Israeli PM ‘rejects’ Barak’s offer to apologize for Mavi Marmara
Israeli Defense Minister Ehud Barak (L) and Prime Minister Benjamin Netanyahu (R) address the media at the defense ministry in Tel Aviv on November 14, 2012. AFP photo
Israeli Prime Minister Benjamin Netanyahu has reportedly rejected a proposal from Defense Minister Ehud Barak to offer his Turkish counterpart an apology for “operational mishaps” for the 2010 Mavi Marmara raid.
Barak had suggested utilizing the post-election transition period to repair relations with Turkey and reportedly told Netanyahu that it would be easier to overcome the political sensitivities during the transition period, Israeli daily Haaretz reported, citing an Israeli Foreign Ministry source.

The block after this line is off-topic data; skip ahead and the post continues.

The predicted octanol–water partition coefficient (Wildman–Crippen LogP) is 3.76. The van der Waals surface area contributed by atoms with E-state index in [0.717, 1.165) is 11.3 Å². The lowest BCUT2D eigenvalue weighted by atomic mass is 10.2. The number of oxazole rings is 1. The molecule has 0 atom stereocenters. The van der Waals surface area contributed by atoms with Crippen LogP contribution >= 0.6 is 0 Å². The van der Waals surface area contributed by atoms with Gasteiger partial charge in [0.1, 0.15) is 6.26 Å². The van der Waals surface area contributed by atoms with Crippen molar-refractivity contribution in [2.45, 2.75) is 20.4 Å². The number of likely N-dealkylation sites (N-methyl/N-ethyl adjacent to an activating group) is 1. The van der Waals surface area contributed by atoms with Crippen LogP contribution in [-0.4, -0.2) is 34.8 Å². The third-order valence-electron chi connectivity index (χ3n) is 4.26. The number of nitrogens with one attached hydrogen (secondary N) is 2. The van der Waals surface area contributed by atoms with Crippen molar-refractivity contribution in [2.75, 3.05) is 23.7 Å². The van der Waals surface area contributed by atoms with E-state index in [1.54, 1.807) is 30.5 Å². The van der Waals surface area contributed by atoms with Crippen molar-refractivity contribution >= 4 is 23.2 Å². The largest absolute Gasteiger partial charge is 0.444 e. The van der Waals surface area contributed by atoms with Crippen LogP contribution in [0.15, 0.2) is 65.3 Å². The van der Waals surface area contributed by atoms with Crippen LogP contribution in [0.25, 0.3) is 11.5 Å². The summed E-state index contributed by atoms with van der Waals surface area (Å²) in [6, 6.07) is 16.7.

The ministry, however, said the prime minister rejected the idea.
Barak had told Netanyahu that since he was leaving political life anyway, he would issue the apology himself, according to the daily.
“He told Netanyahu he was prepared to absorb any resulting criticism,” the source said. Israeli forces killed nine Turkish activists aboard the Mavi Marmara aid flotilla on May 31, 2010. Turkey has repeatedly demanded that Israel issue an apology, pay compensation for the deaths and lift the embargo on Gaza to restore ties.
Barak also cited the advantages of having the defense minister apologize to his counterpart and characterizing the events as a military mishap so there would be no need for Israel’s president or prime minister to apologize, the report said.